For each digital input (b_{2},b_{1},b_{o}) there will be a corresponding output as shown in Figure 3b for a total of 2^{3} = 8 possible digital words. Notice that only discrete values of the output signal are possible. The more bits the input word has, the smaller the steps of the output signal will be (or the better the resolution). Typical ADCs have at least 8 bits of resolution and even 12 to 16 bits are not uncommon.
In order to keep the lab managable we will limit ourselves to building a simple 3bit DAC and ADC. For more bits, one can extend the same principle by using more components. The scheme used in the lab to build these convereters is only one of many possible designs. For higher resolution converters more sophisticated architectures are used. You will learn more about this in other classes.
1. A practical circuit to implement a DAC converter is a
R2R ladder network, as shown in Figure 4a.
Figure 4: (a) R2R ladder network; (b) Thévenin's equivalent network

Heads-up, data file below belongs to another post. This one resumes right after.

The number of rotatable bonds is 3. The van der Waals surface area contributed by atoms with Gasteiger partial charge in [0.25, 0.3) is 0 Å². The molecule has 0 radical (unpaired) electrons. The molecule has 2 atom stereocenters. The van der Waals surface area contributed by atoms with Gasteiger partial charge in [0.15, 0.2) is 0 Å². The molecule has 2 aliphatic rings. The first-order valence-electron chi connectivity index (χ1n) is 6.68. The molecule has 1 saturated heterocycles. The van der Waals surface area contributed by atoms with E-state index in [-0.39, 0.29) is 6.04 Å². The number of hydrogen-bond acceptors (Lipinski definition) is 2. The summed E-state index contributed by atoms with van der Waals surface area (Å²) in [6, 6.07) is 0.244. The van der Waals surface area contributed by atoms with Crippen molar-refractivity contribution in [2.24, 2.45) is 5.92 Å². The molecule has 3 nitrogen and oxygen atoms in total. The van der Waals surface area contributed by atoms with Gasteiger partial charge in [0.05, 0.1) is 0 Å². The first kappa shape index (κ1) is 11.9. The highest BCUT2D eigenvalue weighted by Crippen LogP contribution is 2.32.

Do a detailed circuit analysis in your notebook to show that the Thévenin's equivalent resistance and voltage, as shown in Figure 4b, is equal to:
R_{T} = R and
V_{T} = (V_{2}/2+ V_{1}/4 + V_{o}/8)
You can use the superposition principle to find Thévenin's equivalent voltage.
2. Assume that the voltages in the circuit of Fig. 4 can be either 0 or 5V, what is the smallest increment of the output voltage V_{out} in the previous circuit of Fig. 4 (for one increment in binary number), i.e. the value of 1 LSB (as defined in Figure 3b)?
3. Design an OpAmp interface circuit whose input connects to the output of the R2R ladder network so that each increment in the binary number produces 1V (or a 1V) increase (decrease) in output voltage V_{DAC} (e.g. a (001)_{2} gives a 1V output, a (011)_{2} gives a 3V, while a (111)_{2} gives a 7V output). Give the circuit and the calculations to find the resistor values.
4. In your lab notebook, calculate the expected analog output voltage (at the output of the OpAmp circuit) for each of the binary words of Table I